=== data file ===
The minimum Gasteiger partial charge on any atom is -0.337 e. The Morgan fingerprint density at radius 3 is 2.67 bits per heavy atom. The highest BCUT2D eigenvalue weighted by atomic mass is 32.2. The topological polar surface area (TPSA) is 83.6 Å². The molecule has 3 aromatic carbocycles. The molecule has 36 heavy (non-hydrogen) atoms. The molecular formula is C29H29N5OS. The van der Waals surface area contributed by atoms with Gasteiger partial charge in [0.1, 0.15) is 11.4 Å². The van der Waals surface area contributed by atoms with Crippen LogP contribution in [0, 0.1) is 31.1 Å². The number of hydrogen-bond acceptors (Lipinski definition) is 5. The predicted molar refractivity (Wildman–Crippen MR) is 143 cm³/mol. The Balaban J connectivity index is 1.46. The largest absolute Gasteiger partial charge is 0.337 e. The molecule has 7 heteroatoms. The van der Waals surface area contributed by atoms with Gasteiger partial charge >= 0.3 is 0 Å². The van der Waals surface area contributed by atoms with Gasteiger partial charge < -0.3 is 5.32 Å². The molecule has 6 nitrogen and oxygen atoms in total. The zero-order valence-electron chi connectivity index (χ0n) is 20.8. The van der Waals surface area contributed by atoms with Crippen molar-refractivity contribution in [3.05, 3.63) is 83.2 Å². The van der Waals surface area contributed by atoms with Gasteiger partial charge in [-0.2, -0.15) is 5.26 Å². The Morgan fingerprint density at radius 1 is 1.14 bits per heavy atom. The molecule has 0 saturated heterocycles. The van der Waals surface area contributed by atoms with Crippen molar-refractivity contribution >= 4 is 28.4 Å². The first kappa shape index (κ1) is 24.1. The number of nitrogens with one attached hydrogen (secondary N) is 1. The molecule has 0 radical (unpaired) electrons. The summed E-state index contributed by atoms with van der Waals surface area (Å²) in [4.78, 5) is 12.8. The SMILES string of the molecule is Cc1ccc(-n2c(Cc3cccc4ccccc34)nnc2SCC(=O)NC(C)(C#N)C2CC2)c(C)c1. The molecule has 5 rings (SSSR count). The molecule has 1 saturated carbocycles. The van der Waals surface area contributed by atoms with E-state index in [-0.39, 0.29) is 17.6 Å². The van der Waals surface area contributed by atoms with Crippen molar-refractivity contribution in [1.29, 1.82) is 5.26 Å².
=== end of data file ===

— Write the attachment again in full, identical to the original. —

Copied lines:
The minimum Gasteiger partial charge on any atom is -0.337 e. The Morgan fingerprint density at radius 3 is 2.67 bits per heavy atom. The highest BCUT2D eigenvalue weighted by atomic mass is 32.2. The topological polar surface area (TPSA) is 83.6 Å². The molecule has 3 aromatic carbocycles. The molecule has 36 heavy (non-hydrogen) atoms. The molecular formula is C29H29N5OS. The van der Waals surface area contributed by atoms with Gasteiger partial charge in [0.1, 0.15) is 11.4 Å². The van der Waals surface area contributed by atoms with Crippen LogP contribution in [0, 0.1) is 31.1 Å². The number of hydrogen-bond acceptors (Lipinski definition) is 5. The predicted molar refractivity (Wildman–Crippen MR) is 143 cm³/mol. The Balaban J connectivity index is 1.46. The largest absolute Gasteiger partial charge is 0.337 e. The molecule has 7 heteroatoms. The van der Waals surface area contributed by atoms with Gasteiger partial charge >= 0.3 is 0 Å². The van der Waals surface area contributed by atoms with Gasteiger partial charge < -0.3 is 5.32 Å². The molecule has 6 nitrogen and oxygen atoms in total. The zero-order valence-electron chi connectivity index (χ0n) is 20.8. The van der Waals surface area contributed by atoms with Crippen molar-refractivity contribution in [3.05, 3.63) is 83.2 Å². The van der Waals surface area contributed by atoms with Gasteiger partial charge in [-0.2, -0.15) is 5.26 Å². The Morgan fingerprint density at radius 1 is 1.14 bits per heavy atom. The molecule has 0 saturated heterocycles. The van der Waals surface area contributed by atoms with Crippen molar-refractivity contribution >= 4 is 28.4 Å². The first kappa shape index (κ1) is 24.1. The number of nitrogens with one attached hydrogen (secondary N) is 1. The molecule has 0 radical (unpaired) electrons. The summed E-state index contributed by atoms with van der Waals surface area (Å²) in [4.78, 5) is 12.8. The SMILES string of the molecule is Cc1ccc(-n2c(Cc3cccc4ccccc34)nnc2SCC(=O)NC(C)(C#N)C2CC2)c(C)c1. The molecule has 5 rings (SSSR count). The molecule has 1 saturated carbocycles. The van der Waals surface area contributed by atoms with E-state index in [-0.39, 0.29) is 17.6 Å². The van der Waals surface area contributed by atoms with Crippen molar-refractivity contribution in [1.29, 1.82) is 5.26 Å².